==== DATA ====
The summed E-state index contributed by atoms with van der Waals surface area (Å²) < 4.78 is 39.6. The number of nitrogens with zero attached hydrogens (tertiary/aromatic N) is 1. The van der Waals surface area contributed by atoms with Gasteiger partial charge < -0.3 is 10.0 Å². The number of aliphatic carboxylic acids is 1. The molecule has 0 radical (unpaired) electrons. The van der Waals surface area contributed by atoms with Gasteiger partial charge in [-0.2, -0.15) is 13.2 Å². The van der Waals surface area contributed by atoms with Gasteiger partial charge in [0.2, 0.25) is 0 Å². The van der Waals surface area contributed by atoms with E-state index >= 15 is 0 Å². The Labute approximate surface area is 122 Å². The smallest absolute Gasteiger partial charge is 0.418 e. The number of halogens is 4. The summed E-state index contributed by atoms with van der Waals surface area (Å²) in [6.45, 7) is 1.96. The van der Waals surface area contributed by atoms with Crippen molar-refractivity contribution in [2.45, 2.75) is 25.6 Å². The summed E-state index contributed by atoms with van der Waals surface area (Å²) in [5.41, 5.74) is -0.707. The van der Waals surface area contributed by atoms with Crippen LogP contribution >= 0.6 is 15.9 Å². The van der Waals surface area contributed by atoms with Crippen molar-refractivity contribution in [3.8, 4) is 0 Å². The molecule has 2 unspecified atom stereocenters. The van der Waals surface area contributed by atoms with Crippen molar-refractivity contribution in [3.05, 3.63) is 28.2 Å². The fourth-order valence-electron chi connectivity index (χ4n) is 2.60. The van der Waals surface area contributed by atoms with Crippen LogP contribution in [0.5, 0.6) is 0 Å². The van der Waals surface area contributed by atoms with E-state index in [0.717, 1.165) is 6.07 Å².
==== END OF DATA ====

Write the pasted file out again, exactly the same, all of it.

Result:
The summed E-state index contributed by atoms with van der Waals surface area (Å²) < 4.78 is 39.6. The number of nitrogens with zero attached hydrogens (tertiary/aromatic N) is 1. The van der Waals surface area contributed by atoms with Gasteiger partial charge < -0.3 is 10.0 Å². The number of aliphatic carboxylic acids is 1. The molecule has 0 radical (unpaired) electrons. The van der Waals surface area contributed by atoms with Gasteiger partial charge in [-0.2, -0.15) is 13.2 Å². The van der Waals surface area contributed by atoms with Gasteiger partial charge in [0.2, 0.25) is 0 Å². The van der Waals surface area contributed by atoms with E-state index >= 15 is 0 Å². The Labute approximate surface area is 122 Å². The smallest absolute Gasteiger partial charge is 0.418 e. The number of halogens is 4. The summed E-state index contributed by atoms with van der Waals surface area (Å²) in [6.45, 7) is 1.96. The van der Waals surface area contributed by atoms with Crippen molar-refractivity contribution in [2.45, 2.75) is 25.6 Å². The summed E-state index contributed by atoms with van der Waals surface area (Å²) in [5.41, 5.74) is -0.707. The van der Waals surface area contributed by atoms with Crippen LogP contribution >= 0.6 is 15.9 Å². The van der Waals surface area contributed by atoms with Crippen molar-refractivity contribution in [3.8, 4) is 0 Å². The molecule has 2 unspecified atom stereocenters. The van der Waals surface area contributed by atoms with Crippen molar-refractivity contribution in [3.05, 3.63) is 28.2 Å². The fourth-order valence-electron chi connectivity index (χ4n) is 2.60. The van der Waals surface area contributed by atoms with Crippen LogP contribution in [0.5, 0.6) is 0 Å². The van der Waals surface area contributed by atoms with E-state index in [0.717, 1.165) is 6.07 Å².